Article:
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by Gregg Richter a.k.a. Gregg Richter Last updated: 2011-11-16 00:09:50
Take your pick, either way, I felt utterly, strangely, unbelievably, alone. I felt tiny and unimportant…NO make that tiny and non-existent. That way, I would not be noticed, and therefore, I would not have to explain:
What In The Tarnation Was I Doing?
Or, to simplify it even further: What did I THINK I was doing? As these negative thoughts continually bounced back and forth through the brain matter between my ears, I heavingly sucked in air for the thousandth time, trying to sink deeper into the shallow six inches of snow, attempting to keep my eyes off the elk and concentrate on my high tech Sony HD Camcorder sitting atop a Swarovski Tripod at my left elbow and getting it pointed in the general direction of the five by five bull elk, that was seemingly staring into my very soul.
OK, really, this was not my first rodeo, no… no… not even close. I had successfully killed about 20 elk, including several nice bulls, with single shot handguns, as well as 2 nice bulls with revolvers.
But this time it was different. I had vowed to myself two conditions would have to be met for my next elk to be killed. First, it would be with a Custom Ruger in .475 Linebaugh. (The load I settled on was a 400 grain Hornady XTP bullet pushed by 25.5 grains of H-110.) And second, I would get it on film. And, as it turned out, I ended up being my own cameraman.
Whaatt?? Let me get this straight: I was hunting a low percentage season for elk, I was handicapping myself further by using a revolver (not scoped) but with a red dot sight, I was trying to film it, and I was running the camera myself? Its like my friend Bill Fowler later said: “You were trying NOT to get an elk.” No wonder I was being barraged by self doubts!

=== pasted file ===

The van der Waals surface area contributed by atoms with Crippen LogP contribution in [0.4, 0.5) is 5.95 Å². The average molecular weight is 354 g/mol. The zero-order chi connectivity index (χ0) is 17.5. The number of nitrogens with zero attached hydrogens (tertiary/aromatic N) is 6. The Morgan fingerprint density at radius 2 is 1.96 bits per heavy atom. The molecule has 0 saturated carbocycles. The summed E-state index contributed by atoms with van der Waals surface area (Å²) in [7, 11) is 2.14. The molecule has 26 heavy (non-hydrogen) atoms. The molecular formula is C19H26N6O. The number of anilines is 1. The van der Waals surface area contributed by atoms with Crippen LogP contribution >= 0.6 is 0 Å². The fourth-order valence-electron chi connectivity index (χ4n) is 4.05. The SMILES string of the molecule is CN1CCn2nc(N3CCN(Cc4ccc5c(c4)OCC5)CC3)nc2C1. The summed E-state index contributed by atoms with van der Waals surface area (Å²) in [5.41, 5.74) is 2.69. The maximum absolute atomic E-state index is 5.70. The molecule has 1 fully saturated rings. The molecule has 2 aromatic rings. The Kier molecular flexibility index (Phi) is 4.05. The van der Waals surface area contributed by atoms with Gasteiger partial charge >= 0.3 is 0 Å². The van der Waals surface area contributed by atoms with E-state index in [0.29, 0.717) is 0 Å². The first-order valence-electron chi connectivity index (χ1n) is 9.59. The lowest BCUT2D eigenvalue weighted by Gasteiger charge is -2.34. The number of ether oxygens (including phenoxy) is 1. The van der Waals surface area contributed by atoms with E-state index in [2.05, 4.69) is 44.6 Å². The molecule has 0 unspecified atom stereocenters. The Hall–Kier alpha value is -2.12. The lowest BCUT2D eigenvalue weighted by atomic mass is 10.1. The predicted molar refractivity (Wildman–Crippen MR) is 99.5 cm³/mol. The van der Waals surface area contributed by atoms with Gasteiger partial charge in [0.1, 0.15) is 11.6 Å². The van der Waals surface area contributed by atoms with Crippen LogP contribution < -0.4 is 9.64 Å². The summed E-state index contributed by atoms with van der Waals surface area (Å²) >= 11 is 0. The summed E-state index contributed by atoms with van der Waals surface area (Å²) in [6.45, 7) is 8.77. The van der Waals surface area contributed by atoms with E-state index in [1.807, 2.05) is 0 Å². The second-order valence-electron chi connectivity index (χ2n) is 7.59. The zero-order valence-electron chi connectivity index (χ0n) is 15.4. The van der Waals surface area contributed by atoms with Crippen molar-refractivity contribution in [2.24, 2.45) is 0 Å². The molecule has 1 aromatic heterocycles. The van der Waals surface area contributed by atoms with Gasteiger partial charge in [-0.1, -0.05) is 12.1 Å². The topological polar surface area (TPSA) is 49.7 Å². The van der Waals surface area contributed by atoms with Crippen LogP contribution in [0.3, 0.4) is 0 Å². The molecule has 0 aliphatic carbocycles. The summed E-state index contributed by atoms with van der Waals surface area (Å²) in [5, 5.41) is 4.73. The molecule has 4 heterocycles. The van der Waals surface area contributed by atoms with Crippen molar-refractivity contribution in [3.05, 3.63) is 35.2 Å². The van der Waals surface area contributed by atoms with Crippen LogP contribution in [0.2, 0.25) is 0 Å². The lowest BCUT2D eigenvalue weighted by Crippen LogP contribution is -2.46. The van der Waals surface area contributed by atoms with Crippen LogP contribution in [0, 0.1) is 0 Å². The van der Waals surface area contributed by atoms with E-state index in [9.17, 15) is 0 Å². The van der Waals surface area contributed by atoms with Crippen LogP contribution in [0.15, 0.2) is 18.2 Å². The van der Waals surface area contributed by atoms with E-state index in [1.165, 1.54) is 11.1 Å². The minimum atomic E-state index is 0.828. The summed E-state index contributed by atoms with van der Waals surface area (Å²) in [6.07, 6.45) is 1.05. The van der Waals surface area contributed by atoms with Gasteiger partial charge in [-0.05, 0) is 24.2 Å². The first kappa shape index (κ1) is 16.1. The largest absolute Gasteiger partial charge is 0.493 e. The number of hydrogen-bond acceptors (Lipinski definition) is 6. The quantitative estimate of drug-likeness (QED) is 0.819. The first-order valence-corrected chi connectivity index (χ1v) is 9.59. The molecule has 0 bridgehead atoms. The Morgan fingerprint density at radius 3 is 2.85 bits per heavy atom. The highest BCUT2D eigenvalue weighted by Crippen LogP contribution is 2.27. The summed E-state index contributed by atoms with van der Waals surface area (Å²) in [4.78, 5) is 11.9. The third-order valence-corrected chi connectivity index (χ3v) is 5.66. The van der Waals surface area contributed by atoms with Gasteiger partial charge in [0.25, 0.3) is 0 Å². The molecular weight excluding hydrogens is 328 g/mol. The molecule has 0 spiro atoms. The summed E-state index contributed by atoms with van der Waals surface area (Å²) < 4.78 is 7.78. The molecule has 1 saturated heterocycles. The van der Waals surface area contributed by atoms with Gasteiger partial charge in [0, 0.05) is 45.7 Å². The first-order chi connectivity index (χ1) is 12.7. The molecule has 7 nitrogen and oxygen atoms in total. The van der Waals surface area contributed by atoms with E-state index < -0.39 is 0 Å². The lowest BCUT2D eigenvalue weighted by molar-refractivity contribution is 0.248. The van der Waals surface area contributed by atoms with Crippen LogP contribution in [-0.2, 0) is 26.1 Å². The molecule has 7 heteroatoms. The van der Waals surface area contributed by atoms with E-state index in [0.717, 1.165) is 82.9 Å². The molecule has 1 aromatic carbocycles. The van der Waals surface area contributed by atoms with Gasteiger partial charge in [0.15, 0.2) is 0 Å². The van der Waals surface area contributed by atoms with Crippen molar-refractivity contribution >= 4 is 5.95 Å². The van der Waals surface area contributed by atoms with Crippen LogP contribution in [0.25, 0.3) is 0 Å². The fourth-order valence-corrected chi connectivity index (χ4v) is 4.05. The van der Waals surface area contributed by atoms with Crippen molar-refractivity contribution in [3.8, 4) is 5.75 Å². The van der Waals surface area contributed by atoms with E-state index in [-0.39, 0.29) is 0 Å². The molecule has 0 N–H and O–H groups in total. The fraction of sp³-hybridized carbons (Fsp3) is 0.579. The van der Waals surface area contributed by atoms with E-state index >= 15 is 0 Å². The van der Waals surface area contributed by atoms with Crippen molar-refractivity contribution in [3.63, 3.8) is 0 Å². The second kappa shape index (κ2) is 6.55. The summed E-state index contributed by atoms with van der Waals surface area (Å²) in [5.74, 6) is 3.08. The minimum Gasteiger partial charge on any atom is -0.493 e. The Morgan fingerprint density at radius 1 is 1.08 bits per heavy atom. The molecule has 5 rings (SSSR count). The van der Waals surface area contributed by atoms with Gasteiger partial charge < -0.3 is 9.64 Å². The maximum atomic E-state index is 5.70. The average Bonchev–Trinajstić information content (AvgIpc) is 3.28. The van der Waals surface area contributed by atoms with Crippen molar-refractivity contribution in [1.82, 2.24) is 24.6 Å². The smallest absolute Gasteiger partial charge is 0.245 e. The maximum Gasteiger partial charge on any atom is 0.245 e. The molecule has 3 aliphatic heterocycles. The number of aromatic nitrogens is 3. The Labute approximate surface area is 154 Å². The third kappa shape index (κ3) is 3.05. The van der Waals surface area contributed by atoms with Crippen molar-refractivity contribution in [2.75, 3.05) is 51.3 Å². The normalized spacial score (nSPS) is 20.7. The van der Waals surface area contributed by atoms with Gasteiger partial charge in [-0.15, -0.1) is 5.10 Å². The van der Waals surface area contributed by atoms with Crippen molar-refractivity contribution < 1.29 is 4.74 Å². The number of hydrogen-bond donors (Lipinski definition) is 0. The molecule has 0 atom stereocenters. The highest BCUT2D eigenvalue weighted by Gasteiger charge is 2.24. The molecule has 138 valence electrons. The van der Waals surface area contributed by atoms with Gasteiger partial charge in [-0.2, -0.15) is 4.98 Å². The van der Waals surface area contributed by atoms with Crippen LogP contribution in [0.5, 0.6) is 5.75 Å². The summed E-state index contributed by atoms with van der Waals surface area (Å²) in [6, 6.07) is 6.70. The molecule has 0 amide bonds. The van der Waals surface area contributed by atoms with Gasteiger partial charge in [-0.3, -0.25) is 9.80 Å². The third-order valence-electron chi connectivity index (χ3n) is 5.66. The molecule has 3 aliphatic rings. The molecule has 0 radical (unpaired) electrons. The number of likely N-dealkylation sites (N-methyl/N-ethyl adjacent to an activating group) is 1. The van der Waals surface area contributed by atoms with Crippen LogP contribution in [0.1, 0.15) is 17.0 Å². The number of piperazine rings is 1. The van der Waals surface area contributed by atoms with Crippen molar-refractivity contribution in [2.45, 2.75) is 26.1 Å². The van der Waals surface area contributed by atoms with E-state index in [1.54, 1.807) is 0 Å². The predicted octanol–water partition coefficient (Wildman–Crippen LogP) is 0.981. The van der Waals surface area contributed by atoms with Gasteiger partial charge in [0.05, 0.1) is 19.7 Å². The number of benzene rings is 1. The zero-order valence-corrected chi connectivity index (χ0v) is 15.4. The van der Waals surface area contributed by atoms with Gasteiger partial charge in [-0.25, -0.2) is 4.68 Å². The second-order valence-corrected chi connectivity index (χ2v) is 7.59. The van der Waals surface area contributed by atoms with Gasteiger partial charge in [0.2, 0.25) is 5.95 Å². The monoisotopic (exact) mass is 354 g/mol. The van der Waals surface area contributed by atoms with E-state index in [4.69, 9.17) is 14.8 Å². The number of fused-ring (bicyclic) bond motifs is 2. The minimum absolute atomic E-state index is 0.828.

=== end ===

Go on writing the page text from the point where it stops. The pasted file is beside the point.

For a split second, my thoughts drifted back to my 2010 elk season, where I had not even seen an elk while hunting. And then to just yesterday, the season opener, when all my pre-season scouting had paid off and I had gotten onto some elk just before dusk. It was 2 bulls, right at the edge of a little meadow, but I couldn’t get off a shot with the revolver, as too many factors were not in place. First off the range was too far, so I thought of grabbing my .375 JDJ slung over my shoulder, and then I realized my big mistake. Why was I even carrying it! I had smiled at my weakness and realized that was too easy, and then my willpower took over, and I passed. Besides that, I reminded myself, I was going to get it on film, dummy!
And here I was, just about 14 hours later, in the same general area, and maybe even the same two bulls, having made a halfway decent stalk on them through the trees in the snow, and trying to get set up for the shot, that all my weakness had come back.